Reader feedback: Voters, are you taking notes?

Re: Corrupt bureaucrat behind bars, News Briefs, September 29 - October 5,2003, Volume 9, Number 37

Slovaks should remember those politicians who say they are against immunity for members of parliament and then vote the opposite. Then next time they are up for reelection, vote them out. It seems that there should be some higher authority that could expose those voting for immunity. Those exposed would have to either change their vote or somehow be censured, and have to answer for their decisions. I'm sure that is easier said than done. One just has to look at some of the politicians in my country [the USA] to see that that sort of monkey business goes on often.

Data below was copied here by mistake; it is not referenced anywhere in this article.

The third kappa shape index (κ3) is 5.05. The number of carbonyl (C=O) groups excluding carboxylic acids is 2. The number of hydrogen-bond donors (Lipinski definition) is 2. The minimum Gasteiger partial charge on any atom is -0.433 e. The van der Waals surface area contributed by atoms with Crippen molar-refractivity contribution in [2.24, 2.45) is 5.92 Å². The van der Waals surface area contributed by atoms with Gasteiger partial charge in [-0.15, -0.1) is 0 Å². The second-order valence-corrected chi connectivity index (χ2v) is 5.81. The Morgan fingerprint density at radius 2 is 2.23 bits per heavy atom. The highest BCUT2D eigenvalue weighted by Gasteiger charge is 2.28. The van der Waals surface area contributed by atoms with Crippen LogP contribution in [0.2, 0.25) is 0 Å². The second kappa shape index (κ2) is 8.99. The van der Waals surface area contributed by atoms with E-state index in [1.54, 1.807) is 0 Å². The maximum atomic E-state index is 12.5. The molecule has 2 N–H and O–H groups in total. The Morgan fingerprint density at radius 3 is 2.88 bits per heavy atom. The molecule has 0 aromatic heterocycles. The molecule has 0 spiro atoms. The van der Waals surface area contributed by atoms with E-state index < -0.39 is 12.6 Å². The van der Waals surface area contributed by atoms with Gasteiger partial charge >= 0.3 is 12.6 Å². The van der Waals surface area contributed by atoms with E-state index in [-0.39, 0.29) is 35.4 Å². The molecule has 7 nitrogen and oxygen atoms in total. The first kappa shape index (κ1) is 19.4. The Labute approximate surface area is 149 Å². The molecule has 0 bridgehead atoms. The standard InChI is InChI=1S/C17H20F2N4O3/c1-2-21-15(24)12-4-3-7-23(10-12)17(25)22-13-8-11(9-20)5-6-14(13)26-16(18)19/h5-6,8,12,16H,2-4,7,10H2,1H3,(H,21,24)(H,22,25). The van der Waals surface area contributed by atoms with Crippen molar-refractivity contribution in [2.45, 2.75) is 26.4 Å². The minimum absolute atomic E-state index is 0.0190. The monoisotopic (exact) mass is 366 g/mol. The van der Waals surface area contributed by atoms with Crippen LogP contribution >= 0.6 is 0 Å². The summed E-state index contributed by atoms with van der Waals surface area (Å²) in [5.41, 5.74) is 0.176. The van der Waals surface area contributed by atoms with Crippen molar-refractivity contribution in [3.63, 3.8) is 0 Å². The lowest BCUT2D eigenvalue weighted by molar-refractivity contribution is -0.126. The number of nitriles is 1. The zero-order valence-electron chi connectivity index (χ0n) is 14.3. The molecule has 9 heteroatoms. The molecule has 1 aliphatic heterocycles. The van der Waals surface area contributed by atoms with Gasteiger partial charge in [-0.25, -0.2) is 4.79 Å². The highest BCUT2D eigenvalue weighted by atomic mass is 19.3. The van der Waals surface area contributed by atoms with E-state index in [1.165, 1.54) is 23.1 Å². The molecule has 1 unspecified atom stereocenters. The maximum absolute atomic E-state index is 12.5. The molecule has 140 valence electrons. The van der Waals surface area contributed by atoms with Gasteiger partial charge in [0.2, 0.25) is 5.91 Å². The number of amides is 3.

Unfortunately, the average citizen quickly forgets a lot of the things politicians do, and therefore often goes out to vote for them again. Everyone should have a pen and pad handy when they watch and read the news, and keep notes on some of these jokers (politicians) and their stand on issues during their term. Plus, the news sources should keep corrupt politicians in line by reporting the truth to the people. Then a citizen could make an informed vote for the best person at election time.

It's not an ironclad system, but it would put politicians who are at least a little less dishonest in government. That is where the people of free nations have the most power: their vote.

Vince Stankay,
Florida-USA.

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